TABLE 2__________________________________________________________________________Examples 8-10Hydophobic monomer = t-Butyl acrylateHydophilic monomer = 2-Acrylamido-2-methylpropane sulfonic acid Na saltHydrophobic/Hydrophilic monomer Molar Ratio Initial Polymer ProductHydro- hydro- % N2 S2 O8 MeOH % % Inherent Vis*Examplephobic philic monomer (mole %) (ml) Sulfur Nitrogen dl/g__________________________________________________________________________8 50 50 26 .06 100 6.3 3.7 1.19 50 50 43.1 .03 45 6.5 3.0 2.110 65 35 39.7 .03 50 4.8 2.9 1.8__________________________________________________________________________ *Inherent Viscosity at 30° C. in Methanol
In order to evaluate the performance of the inventive polymers, a method was developed for a polymer's ability to reduce mist formation. This method involved pumping the liquid containing a dye and 0.5 weight percent of mist suppressant to be tested through the center tube of a coaxial air blast atomizer. Air, at high pressure flows from the outer tube of the atomizer. The test liquid is atomized and the resulting spray strikes a screen which is placed 38 centimeters from the end of the atomizer. The atomization process continues for a standard period of time after which the screen is dried. The spray emerging from the atomizer strikes the screen in a circular pattern. The size of the pattern depends on the distance of the screen from the atomizer, the liquid flow rate, the air pressure. These parameters were standardized and were held constant through the measurements described below. It was found that known mist suppressant polymers had a strong influence on the diameter of the pattern produced on the screen. Water, which may be atomized relatively easily into a fine mist, produced the largest diameter pattern. When a known mist suppressant, POLYOX® was added to the water, a large reduction in the pattern diameter was observed. Similarly, samples of the polymers disclosed herein were dissolved in water and found to substantially reduce the diameter of the spray patterns produced on the screen. The samples, approximately 350 grams of the test solutions containing each suppressant,were subjected to shear for two minutes in a Waring commercial blender Model 700 with a 20,000 RPM rotation speed. The samples were then retested for the effectiveness of the mist suppresant polymer.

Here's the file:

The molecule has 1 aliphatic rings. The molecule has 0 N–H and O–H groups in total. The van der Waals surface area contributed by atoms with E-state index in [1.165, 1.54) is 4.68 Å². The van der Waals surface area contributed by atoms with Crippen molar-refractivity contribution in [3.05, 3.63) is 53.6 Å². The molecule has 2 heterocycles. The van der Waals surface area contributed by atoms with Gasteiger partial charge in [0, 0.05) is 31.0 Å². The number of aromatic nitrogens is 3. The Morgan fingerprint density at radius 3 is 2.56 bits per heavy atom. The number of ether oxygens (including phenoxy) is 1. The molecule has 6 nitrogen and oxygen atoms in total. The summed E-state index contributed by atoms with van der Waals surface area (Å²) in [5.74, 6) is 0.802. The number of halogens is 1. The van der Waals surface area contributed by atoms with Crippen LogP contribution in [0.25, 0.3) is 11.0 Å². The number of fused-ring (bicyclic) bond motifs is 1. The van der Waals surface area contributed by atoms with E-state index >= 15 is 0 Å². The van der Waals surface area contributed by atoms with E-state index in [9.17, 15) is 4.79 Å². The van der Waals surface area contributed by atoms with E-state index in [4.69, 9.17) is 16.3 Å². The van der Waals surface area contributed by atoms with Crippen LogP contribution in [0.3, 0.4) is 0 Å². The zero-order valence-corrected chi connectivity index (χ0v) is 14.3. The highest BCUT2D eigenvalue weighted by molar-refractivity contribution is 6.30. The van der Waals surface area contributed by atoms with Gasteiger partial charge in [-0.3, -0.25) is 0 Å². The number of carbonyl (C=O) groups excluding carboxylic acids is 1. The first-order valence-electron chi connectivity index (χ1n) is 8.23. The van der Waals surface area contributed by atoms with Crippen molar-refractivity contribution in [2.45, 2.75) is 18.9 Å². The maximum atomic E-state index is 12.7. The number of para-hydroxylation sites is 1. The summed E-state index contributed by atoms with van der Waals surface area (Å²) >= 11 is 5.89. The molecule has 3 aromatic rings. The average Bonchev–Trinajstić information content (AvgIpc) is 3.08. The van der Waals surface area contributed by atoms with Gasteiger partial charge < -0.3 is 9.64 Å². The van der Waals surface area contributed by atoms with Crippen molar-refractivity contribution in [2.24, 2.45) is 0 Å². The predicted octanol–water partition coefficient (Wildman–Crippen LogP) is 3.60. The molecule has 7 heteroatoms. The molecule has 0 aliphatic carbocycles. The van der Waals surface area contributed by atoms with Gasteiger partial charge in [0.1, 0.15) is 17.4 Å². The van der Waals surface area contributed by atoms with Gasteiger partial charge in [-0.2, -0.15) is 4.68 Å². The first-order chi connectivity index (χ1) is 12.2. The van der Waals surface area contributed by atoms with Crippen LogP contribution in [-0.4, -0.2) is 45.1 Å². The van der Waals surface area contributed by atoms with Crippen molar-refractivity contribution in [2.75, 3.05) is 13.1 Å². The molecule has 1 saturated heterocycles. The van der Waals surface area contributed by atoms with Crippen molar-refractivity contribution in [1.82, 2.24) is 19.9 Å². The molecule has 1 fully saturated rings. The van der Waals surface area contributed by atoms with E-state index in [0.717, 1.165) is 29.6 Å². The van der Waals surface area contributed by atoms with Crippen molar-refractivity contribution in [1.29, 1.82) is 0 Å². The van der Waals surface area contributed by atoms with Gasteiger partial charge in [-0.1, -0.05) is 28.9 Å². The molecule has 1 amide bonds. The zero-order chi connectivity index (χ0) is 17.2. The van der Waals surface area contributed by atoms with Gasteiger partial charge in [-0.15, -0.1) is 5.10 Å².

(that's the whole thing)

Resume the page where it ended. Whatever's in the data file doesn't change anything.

The efficiency of mist suppression was calculated using the following equation: ##EQU1## where D is the diameter of the spray pattern.
TABLE 3______________________________________Changes in Mist Suppression Efficiency with Shear % ΔD % ΔD % loss of mist [Shear = [Shear = supression withMATERIAL ID 0 min in blender] 2 min in blender] shear = 2 min______________________________________Water 0.00 0.00 0.001 million Mw 20.33 6.50 68.00POLYOX2 million Mw 39.84 2.68 93.27POLYOX(Ex 5) 18.13 20.73 (14.34)(Ex 3) 16.67 14.23 14.64 gain(Ex 6) 10.16 8.37 17.60(Ex 9) 17.32 8.94 48.36(Ex 10) 19.11 12.20 36.17______________________________________
The metal working fluids of the present invention include aqueous based, oil-free compositions. In their simplest form, these compositions include water, and the antimisting polymer. It is desireable to include the polymer at a level which is effective to suppress mist. However, even with recovery of used metal working fluids some is lost in use and the antimisting polymer is an expense. Accordingly, it is also desirable to use the antimisting polymers at the lower levels of their effective concentration range. Many factors affect the level of polymer required to achieve an antimisting effect. The shape of the tool and the work piece, the shear level in the particular application, and the rate of movement of the workpiece all influence the amount of mist supression required. The antimisting polymer is used in a concentration range of 0.02 weight percent to 10 weight percent based upon the total weight of the composition. A mixture of the antimisting polymers may also be used to prepare the compositions.
In addition to the antimisting polymer, the aqueous metal working fluids may contain additives to improve the properties of the composition. These additives include anti-foam agents, metal deactivators, and corrosion inhibitors, antimicrobial, anticorrosion, extreme pressure, antiwear, antifriction, and antirust agents. Such materials are well known to those skilled in the art.
The metal working fluids of the present invention may also be oil-in-water emulsions. The emulsion compositions contain the same types and amounts of antimisting polymers as the purely aqueous compositions discussed above. The compositions may also contain the property improving additives which have been used in the purely aqueous fluids noted above.